The Neanderthal Man

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The Neanderthal Man
Poster of the movie The Neanderthal Man.jpg
Directed byEwald André Dupont
Produced byIlse Lahn
Jack Pollexfen
Aubrey Wisberg
Edward Small (uncredited)
Written byAubrey Wisberg
Jack Pollexfen
StarringRobert Shayne
Joyce Terry
Richard Crane
Doris Merrick
Beverly Garland
Tandra Quinn
Music byAlbert Glasser
CinematographyStanley Cortez
Edited byFred R. Feitshans Jr.
Production
company
Global Productions Inc.
Distributed byUnited Artists
Release date
  • 1953 (1953)
Running time
78 minutes
CountryUnited States
LanguageEnglish

The Neanderthal Man is a 78-minute, 1953 American black-and-white science fiction film produced independently by Aubrey Wisberg and Jack Pollexfen, as Global Productions Inc., from their own original screenplay.[1]

It starred Robert Shayne, Richard Crane and Joyce Terry, was directed by E. A. Dupont, and was originally distributed in the United States by United Artists Corp. Beverly Garland, in a supporting role, appears here in her first feature film under her new stage name (previously she went by the name of Beverly Campbell and made her screen debut as a supporting actor in the 1949 film noir classic, D.O.A.)

Plot[edit]

At home in California's High Sierras, Prof. Clifford Groves (Robert Shayne) hears glass breaking and looks up in fear from his book, Neanderthal Man and the Stone Age. He finds his lab window smashed and room wrecked. His adult daughter Jan (Joyce Terry) is awakened by the noise. Groves sends her back to bed, telling her that he has to go to attend to business.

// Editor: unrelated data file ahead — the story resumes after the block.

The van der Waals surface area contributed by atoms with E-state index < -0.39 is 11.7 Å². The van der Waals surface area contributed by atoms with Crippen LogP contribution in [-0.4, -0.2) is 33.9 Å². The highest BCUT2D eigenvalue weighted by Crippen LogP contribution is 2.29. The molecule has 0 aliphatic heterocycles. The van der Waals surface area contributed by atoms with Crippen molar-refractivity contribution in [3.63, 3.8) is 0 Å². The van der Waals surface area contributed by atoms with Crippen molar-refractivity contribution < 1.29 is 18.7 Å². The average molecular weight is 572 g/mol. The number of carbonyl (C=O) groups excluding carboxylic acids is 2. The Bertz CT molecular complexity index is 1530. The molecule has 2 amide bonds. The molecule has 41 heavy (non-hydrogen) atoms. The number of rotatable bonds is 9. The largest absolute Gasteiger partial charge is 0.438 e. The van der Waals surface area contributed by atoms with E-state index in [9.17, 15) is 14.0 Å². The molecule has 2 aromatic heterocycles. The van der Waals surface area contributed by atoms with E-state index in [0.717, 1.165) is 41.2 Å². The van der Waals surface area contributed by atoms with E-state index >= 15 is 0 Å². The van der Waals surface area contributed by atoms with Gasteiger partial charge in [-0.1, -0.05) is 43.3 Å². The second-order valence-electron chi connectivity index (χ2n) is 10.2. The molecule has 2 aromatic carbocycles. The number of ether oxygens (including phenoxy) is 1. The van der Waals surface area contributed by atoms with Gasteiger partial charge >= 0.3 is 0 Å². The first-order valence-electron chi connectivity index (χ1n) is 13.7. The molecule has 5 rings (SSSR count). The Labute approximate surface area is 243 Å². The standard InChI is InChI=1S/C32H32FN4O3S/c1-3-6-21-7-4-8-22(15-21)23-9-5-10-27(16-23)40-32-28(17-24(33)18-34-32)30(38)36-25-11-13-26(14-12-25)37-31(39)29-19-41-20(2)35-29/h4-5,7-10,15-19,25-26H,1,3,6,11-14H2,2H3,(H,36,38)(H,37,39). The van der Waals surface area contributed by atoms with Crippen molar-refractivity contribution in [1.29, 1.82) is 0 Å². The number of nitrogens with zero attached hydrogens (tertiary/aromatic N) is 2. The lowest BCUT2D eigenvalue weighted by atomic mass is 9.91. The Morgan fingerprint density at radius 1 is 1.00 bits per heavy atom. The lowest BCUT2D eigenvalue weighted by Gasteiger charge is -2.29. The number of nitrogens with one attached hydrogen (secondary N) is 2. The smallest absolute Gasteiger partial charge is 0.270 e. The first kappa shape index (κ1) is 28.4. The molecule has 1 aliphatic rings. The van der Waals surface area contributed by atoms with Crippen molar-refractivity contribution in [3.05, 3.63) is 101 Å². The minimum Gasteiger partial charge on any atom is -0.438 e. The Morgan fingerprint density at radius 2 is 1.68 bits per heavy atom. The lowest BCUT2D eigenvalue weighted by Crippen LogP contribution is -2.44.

Meanwhile, Mr. Wheeler (Frank Gerstle) spots a huge tiger while hunting. That night at Webb's Cafe the locals tease him. "Three times the size of a mountain lion and got the tusks the size of an elephant - t'ain't natural," says Danny (Robert Easton). Game Warden George Oakes (Robert Long) comes in. Wheeler leaves and Charlie Webb (Lee Morgan) tells him Wheeler's story. Driving home, a sabretooth tiger jumps onto Oakes's car. He scares it off by honking the car's horn.

Oakes and Sheriff Andy Andrews (Dick Rich) make plaster casts of the giant tiger's footprints. Oakes takes one to Dr. Ross Harkness (Richard Crane) in Los Angeles. Oakes eventually convinces the incredulous Harkness that the cast is real. Harkness says he'll drive up that weekend to investigate.

When Harkness stops at Webb's, waitress Nola Mason (Beverly Garland) introduces him to Ruth Marshall (Doris Merrick), who is on her way to see her fiancé, Groves, but is stranded because her car has broken down. Harkness drives her to Groves's house, where Jan tells them that Groves is in LA speaking before the Naturalist's Club.

Groves lectures the club on his theory that Neanderthal man was more intelligent than "modern man" because Neanderthals had bigger brains. The club members scoff at him and demand proof. Groves responds with insults. The chairman (Marshall Bradford) adjourns the meeting, telling Groves not to come back. Groves angrily says to the empty room that he'll show them proof if that's what they want.